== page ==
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Philippa Davidson

Philippa Davidson on music. Chatting to some tourists, I asked them what they had seen at the Festival. "Nothing," came the answer. "We don't know where to start." I advised them to look no further than youth music theatre, unbeatable as ever for its verve, style and, on the whole, quality.

The National Youth Music Theatre continues to set the standards to which other groups aspire. One of the two shows going to Broadway this autumn is the sharp, sophisticated version of the BrechtWeill Threepenny Opera (George Square Theatre) a combination of cutting satire and, even more important these days than its political message, captivating score. A 1970s translation sets the scene in Soho, but otherwise this production is rooted firmly in the 1920s with bold Otto Dix inspired sets and costumes.

While The Threepenny Opera gives the NYMT's older cast a helping hand up the professional ladder the company's other production, Annie, involves the younger performers. Annie, 11-year-old Sarah-Louise Earnshaw is a real find and the chorus is outstanding. Best of all are the big smiles on the faces of the cast.

The girls of Queen's College, Harley Street, make their first (Fringe) appearance with The Beggars' Opera (St Martin of Tours). It is to be hoped that the coverage this school has received in the popular press prior to the Festival has helped publicise the show, an excellent whole school effort in a very difficult play. With no professional help the all-female cast work well as a team and after a slow start the show builds up to an exciting climax (devised by teacher-director Shankara Angadi). Adults take the main roles of Macheath, Peachum and his wife, but there are strong individual performances from the girls in the gritty roles of Polly Peachum and Lucy Lockit.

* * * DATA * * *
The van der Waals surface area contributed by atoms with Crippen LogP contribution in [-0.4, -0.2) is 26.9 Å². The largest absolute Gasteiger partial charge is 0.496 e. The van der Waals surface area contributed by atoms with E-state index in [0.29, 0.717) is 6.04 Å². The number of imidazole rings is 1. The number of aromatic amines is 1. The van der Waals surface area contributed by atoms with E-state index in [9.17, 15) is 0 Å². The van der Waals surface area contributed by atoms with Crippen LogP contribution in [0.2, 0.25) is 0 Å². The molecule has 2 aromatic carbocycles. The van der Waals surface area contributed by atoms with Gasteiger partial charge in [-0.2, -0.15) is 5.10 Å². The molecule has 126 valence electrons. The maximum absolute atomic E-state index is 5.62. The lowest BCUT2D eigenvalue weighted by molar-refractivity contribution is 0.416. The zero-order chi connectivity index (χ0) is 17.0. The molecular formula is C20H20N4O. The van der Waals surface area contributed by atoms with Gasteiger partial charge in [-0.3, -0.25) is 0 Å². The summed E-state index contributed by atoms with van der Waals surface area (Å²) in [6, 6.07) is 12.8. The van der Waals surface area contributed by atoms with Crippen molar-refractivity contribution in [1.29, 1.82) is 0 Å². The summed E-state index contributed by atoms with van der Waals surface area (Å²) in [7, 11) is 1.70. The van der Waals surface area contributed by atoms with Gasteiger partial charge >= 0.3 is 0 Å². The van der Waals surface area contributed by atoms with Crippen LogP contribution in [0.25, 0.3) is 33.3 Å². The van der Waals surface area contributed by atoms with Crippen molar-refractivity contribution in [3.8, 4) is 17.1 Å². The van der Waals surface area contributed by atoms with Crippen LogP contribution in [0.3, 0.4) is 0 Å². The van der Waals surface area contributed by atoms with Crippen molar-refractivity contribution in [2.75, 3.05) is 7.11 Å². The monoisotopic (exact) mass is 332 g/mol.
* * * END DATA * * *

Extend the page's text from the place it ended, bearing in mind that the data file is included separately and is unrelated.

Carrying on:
National Student Theatre Company (Assembly Rooms). Devotees of Angela Draill will know just what to expect from The Big Book for Girls, a hugely enjoyable skit on 1930s girls' school stories. We follow the adventures of Brenda ("the best girl in the school") and her chums via feasts in the form, Latin in the lavs and crushes on the cricket pitch, not taking too seriously the prejudices, xenophobia and bullying, until the show's final moments when, as the spotlight falls on Austrian-Jewish outcast Gerda, we are brought up sharply with a reminder of the impending outbreak of World War Two. The show is slick, its humour enhanced by its music - spoof school songs, patter and operatic parody all performed unaccompanied.

There is no happy ending either for Harrow Youth Theatre's Bus (Pleasance). The show, written by the group's director Tim Norton, centres on the general strike of 1925. Working-class Laura forgets her humble origins when she joins the sophisticates of Oxford - with disastrous consequences. The music, played by an off-stage jazz ensemble, is lively with lots of charleston-inspired routines. Bus is imaginatively staged and choreographed with a good atmosphere, although wanders a little at the beginning.

Hull's Northern Theatre Company has an active youth group who feature prominently in Pacific Overtures (Adams Theatre). The intimate venue makes it easier for the audience to follow the subtleties of the libretto and Sondheim's adventurous score which draws on Japanese as well as western influences. There are some intense performances and I am sure I wasn't alone in leaving the theatre with a new understanding of the piece.

At the Central Hall Tollcross, the British Festival of Youth Orchestras offers a wide range of music. The repertoire can be adventurous, although the groups I heard, Southampton University and Dundee Schools Orchestra, played fairly safe and drew large audiences.

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